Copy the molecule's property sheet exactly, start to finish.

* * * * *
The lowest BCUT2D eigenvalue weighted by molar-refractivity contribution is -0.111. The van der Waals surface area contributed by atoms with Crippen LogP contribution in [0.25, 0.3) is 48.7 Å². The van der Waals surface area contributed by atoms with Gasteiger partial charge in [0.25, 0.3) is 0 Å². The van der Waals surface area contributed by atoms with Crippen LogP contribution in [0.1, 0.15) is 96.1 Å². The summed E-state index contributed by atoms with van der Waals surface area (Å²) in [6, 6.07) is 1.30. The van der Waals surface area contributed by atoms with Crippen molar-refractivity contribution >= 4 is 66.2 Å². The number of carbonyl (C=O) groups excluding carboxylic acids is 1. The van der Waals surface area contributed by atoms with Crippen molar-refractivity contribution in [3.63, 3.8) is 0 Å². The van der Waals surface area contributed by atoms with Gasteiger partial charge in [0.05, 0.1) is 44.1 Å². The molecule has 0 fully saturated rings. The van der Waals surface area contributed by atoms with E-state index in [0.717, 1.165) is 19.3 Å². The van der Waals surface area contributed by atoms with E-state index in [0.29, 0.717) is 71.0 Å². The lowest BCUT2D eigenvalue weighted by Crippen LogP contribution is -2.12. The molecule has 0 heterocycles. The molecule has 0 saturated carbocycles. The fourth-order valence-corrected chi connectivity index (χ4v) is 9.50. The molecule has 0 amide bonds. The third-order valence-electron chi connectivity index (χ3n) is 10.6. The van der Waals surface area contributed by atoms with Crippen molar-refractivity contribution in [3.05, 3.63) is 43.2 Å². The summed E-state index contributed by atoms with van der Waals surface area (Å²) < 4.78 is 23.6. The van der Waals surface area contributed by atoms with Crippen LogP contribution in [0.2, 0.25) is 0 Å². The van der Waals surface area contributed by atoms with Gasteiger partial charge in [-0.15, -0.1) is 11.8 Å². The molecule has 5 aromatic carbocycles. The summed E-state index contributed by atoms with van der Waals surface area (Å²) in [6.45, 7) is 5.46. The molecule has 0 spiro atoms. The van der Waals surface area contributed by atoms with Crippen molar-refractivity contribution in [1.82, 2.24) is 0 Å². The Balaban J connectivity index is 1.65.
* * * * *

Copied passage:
The lowest BCUT2D eigenvalue weighted by molar-refractivity contribution is -0.111. The van der Waals surface area contributed by atoms with Crippen LogP contribution in [0.25, 0.3) is 48.7 Å². The van der Waals surface area contributed by atoms with Gasteiger partial charge in [0.25, 0.3) is 0 Å². The van der Waals surface area contributed by atoms with Crippen LogP contribution in [0.1, 0.15) is 96.1 Å². The summed E-state index contributed by atoms with van der Waals surface area (Å²) in [6, 6.07) is 1.30. The van der Waals surface area contributed by atoms with Crippen molar-refractivity contribution >= 4 is 66.2 Å². The number of carbonyl (C=O) groups excluding carboxylic acids is 1. The van der Waals surface area contributed by atoms with Crippen molar-refractivity contribution in [3.63, 3.8) is 0 Å². The van der Waals surface area contributed by atoms with Gasteiger partial charge in [0.05, 0.1) is 44.1 Å². The molecule has 0 fully saturated rings. The van der Waals surface area contributed by atoms with E-state index in [0.717, 1.165) is 19.3 Å². The van der Waals surface area contributed by atoms with E-state index in [0.29, 0.717) is 71.0 Å². The lowest BCUT2D eigenvalue weighted by Crippen LogP contribution is -2.12. The molecule has 0 heterocycles. The molecule has 0 saturated carbocycles. The fourth-order valence-corrected chi connectivity index (χ4v) is 9.50. The molecule has 0 amide bonds. The third-order valence-electron chi connectivity index (χ3n) is 10.6. The van der Waals surface area contributed by atoms with Crippen molar-refractivity contribution in [3.05, 3.63) is 43.2 Å². The summed E-state index contributed by atoms with van der Waals surface area (Å²) < 4.78 is 23.6. The van der Waals surface area contributed by atoms with Crippen LogP contribution in [0.2, 0.25) is 0 Å². The van der Waals surface area contributed by atoms with Gasteiger partial charge in [-0.15, -0.1) is 11.8 Å². The molecule has 5 aromatic carbocycles. The summed E-state index contributed by atoms with van der Waals surface area (Å²) in [6.45, 7) is 5.46. The molecule has 0 spiro atoms. The van der Waals surface area contributed by atoms with Crippen molar-refractivity contribution in [1.82, 2.24) is 0 Å². The Balaban J connectivity index is 1.65.